Hounded won another brownie point with me with the lack of smut. “What!? Rane have you lost your mind, no smut!?” Yup, that’s right. No smut. Not that I don’t love me some smut. But UF authors tend to just use them as a filler, the only part was more of a booty call off screen, which I was very happy and content with. As with any book I like to read about the hero and his heroine or the woman he’ll end up with then just some random chick. Plus, again I didn’t really think he even “liked” the goddess - and that alone was a turn off for me. So it being off screen was fine and was a show that Atticus had a healthy and active sex life period. No more information need and that was alright by me! It gave the reader time to fours more on the ongoing story.

The magical aspect of the story truly fascinated me, with much of it center around the Irish gods and goddess. It wasn’t all history; much of the humor and trying to blend in, Atticus was very much up to date even more so then some others (even him being way older) Atticus did have some completion in the favorite character scale, the runner was his beloved Irish wolfhound Oberon. While he could commutate with Atticus, he was still very much a dog, with a deep love of anything meat and French poodles. He was very smart and understood much of what was going around him. Oberon was the sort of anchor that Atticus needed to stop and smell the roses once in awhile, and that’s was a true friend is all about.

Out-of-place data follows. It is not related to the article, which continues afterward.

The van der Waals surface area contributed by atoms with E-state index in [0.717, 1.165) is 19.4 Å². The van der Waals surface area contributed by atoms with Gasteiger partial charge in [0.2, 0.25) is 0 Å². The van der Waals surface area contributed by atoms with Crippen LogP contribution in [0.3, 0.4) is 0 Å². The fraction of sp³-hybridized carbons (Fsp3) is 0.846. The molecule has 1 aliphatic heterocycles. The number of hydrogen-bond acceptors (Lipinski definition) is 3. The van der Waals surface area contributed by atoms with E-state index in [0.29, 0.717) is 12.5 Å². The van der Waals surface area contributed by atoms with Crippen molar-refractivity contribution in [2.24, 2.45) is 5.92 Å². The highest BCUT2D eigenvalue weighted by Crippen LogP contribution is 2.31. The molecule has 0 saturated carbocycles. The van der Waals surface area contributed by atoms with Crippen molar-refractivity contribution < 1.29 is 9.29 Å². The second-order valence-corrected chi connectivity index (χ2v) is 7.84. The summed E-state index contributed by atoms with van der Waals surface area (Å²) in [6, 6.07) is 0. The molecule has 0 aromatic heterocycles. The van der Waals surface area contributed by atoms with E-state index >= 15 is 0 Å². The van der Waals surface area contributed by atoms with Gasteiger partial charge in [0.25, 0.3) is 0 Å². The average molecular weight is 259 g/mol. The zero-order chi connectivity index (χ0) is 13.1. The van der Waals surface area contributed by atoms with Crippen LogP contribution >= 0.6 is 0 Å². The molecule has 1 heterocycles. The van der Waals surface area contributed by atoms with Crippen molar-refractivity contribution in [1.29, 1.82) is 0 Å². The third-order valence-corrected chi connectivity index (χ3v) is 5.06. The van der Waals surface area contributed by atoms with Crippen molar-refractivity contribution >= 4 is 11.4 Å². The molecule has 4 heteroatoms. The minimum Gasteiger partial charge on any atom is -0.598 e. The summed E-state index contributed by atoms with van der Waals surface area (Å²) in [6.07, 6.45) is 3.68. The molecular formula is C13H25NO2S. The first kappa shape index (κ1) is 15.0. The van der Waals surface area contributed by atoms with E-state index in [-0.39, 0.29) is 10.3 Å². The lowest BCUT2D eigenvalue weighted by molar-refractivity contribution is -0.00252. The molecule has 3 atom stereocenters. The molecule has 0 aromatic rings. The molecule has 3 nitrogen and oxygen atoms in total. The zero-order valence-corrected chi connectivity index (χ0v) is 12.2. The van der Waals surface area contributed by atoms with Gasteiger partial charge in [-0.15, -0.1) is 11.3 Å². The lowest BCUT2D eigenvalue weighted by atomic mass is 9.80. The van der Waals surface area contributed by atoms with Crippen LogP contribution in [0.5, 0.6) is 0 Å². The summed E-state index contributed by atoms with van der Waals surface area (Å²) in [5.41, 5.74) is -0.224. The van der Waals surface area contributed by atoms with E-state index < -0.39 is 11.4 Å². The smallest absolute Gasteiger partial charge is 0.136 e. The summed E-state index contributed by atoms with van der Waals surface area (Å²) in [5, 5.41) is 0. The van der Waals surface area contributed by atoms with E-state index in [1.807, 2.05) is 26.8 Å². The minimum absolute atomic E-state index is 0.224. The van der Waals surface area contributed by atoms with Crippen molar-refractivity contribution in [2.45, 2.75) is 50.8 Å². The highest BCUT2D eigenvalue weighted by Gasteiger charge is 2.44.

The battles scenes had me reading quickly, I loved the use of Atticus magic abilities and wondering what was in store next for Atticus. And were there some great surprises that like Atticus I never saw coming.

Throughout the review I mention the humor, and this book had some golden moments of humor that had me rolling in the chair.

“Drives in the back of an ambulance are simultaneously boring and stressful. I needed a relief from both. Paramedic Man wasn’t about to talk to me anymore, so I decided to mess with him a bit. Am I above immature trickery? No. It keeps me young.
Using a bit of power recently banked in my bear charm, I bound a few of the natural threads in the elastic band of his underwear to the fine hairs in the center of his back about five inches up. The result was an instant wedgie. Those have been funny for two thousand years, but they’re even more hilarious when your victim is sanctimoniously trying to behave like he knows more then you.
I shouldn’t have done it, though, because his reaction- a girlish squeal followed by a high octave “Ahhh! What the fuck!?!?” and an abrupt attempt to stand up, cracks his head on the ceiling. …”



Two great goodies of short stories with everyday happenings with Atticus and Oberon topped off my enjoyment of this book and had me marking down on my calendar the next book in the series.

Hounded brought back the joy I felt when reading a great UF keeper of a book, and with it a new rising star of an author to be on the look-out for.